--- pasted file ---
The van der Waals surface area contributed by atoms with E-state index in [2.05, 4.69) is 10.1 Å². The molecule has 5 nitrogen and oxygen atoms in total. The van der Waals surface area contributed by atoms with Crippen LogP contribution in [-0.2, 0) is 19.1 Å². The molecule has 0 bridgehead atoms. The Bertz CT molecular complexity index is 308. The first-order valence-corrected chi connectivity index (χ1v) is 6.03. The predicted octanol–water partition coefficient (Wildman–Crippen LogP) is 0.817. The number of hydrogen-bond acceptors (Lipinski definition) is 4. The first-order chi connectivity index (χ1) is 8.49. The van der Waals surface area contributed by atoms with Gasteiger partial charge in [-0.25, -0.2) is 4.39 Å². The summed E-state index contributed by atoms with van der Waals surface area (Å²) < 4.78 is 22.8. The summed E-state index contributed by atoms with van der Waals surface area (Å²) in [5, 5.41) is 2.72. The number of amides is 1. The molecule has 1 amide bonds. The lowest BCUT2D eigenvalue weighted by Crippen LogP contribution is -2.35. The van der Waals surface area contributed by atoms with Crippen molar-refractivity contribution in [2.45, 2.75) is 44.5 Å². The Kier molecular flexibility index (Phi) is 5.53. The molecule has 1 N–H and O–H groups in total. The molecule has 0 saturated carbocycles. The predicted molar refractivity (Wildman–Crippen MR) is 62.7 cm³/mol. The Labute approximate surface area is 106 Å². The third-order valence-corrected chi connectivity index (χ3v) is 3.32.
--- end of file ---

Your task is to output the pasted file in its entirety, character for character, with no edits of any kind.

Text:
The van der Waals surface area contributed by atoms with E-state index in [2.05, 4.69) is 10.1 Å². The molecule has 5 nitrogen and oxygen atoms in total. The van der Waals surface area contributed by atoms with Crippen LogP contribution in [-0.2, 0) is 19.1 Å². The molecule has 0 bridgehead atoms. The Bertz CT molecular complexity index is 308. The first-order valence-corrected chi connectivity index (χ1v) is 6.03. The predicted octanol–water partition coefficient (Wildman–Crippen LogP) is 0.817. The number of hydrogen-bond acceptors (Lipinski definition) is 4. The first-order chi connectivity index (χ1) is 8.49. The van der Waals surface area contributed by atoms with Gasteiger partial charge in [-0.25, -0.2) is 4.39 Å². The summed E-state index contributed by atoms with van der Waals surface area (Å²) < 4.78 is 22.8. The summed E-state index contributed by atoms with van der Waals surface area (Å²) in [5, 5.41) is 2.72. The number of amides is 1. The molecule has 1 amide bonds. The lowest BCUT2D eigenvalue weighted by Crippen LogP contribution is -2.35. The van der Waals surface area contributed by atoms with Crippen molar-refractivity contribution in [2.45, 2.75) is 44.5 Å². The Kier molecular flexibility index (Phi) is 5.53. The molecule has 1 N–H and O–H groups in total. The molecule has 0 saturated carbocycles. The predicted molar refractivity (Wildman–Crippen MR) is 62.7 cm³/mol. The Labute approximate surface area is 106 Å². The third-order valence-corrected chi connectivity index (χ3v) is 3.32.